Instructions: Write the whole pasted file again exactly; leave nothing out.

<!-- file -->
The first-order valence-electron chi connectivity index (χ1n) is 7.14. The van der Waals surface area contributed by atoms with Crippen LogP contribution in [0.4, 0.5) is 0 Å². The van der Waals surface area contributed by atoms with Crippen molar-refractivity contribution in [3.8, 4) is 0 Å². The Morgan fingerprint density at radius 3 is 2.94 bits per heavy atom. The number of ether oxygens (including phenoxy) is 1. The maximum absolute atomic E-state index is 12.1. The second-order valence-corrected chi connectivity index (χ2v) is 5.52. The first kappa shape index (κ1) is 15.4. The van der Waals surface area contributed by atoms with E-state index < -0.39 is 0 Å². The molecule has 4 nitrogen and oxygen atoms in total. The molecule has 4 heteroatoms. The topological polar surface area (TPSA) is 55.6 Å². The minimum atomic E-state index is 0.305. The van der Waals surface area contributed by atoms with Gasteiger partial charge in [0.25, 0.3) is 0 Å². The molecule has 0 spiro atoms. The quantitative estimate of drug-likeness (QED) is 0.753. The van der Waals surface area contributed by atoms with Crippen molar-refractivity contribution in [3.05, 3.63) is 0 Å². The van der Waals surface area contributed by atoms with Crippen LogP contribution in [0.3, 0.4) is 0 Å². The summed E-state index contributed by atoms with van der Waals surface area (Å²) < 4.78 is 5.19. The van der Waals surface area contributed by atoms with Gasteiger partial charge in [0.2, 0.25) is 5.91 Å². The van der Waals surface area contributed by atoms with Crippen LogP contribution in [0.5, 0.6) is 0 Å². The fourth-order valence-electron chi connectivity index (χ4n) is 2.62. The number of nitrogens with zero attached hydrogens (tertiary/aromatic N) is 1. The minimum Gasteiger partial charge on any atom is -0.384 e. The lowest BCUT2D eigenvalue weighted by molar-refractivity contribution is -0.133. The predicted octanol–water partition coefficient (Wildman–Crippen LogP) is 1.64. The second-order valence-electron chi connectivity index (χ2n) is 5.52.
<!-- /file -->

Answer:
The first-order valence-electron chi connectivity index (χ1n) is 7.14. The van der Waals surface area contributed by atoms with Crippen LogP contribution in [0.4, 0.5) is 0 Å². The van der Waals surface area contributed by atoms with Crippen molar-refractivity contribution in [3.8, 4) is 0 Å². The Morgan fingerprint density at radius 3 is 2.94 bits per heavy atom. The number of ether oxygens (including phenoxy) is 1. The maximum absolute atomic E-state index is 12.1. The second-order valence-corrected chi connectivity index (χ2v) is 5.52. The first kappa shape index (κ1) is 15.4. The van der Waals surface area contributed by atoms with E-state index < -0.39 is 0 Å². The molecule has 4 nitrogen and oxygen atoms in total. The molecule has 4 heteroatoms. The topological polar surface area (TPSA) is 55.6 Å². The minimum atomic E-state index is 0.305. The van der Waals surface area contributed by atoms with Gasteiger partial charge in [0.25, 0.3) is 0 Å². The molecule has 0 spiro atoms. The quantitative estimate of drug-likeness (QED) is 0.753. The van der Waals surface area contributed by atoms with Crippen molar-refractivity contribution in [3.05, 3.63) is 0 Å². The van der Waals surface area contributed by atoms with Crippen LogP contribution in [0.3, 0.4) is 0 Å². The summed E-state index contributed by atoms with van der Waals surface area (Å²) < 4.78 is 5.19. The van der Waals surface area contributed by atoms with Gasteiger partial charge in [0.2, 0.25) is 5.91 Å². The van der Waals surface area contributed by atoms with Crippen LogP contribution in [0.5, 0.6) is 0 Å². The fourth-order valence-electron chi connectivity index (χ4n) is 2.62. The number of nitrogens with zero attached hydrogens (tertiary/aromatic N) is 1. The minimum Gasteiger partial charge on any atom is -0.384 e. The lowest BCUT2D eigenvalue weighted by molar-refractivity contribution is -0.133. The predicted octanol–water partition coefficient (Wildman–Crippen LogP) is 1.64. The second-order valence-electron chi connectivity index (χ2n) is 5.52.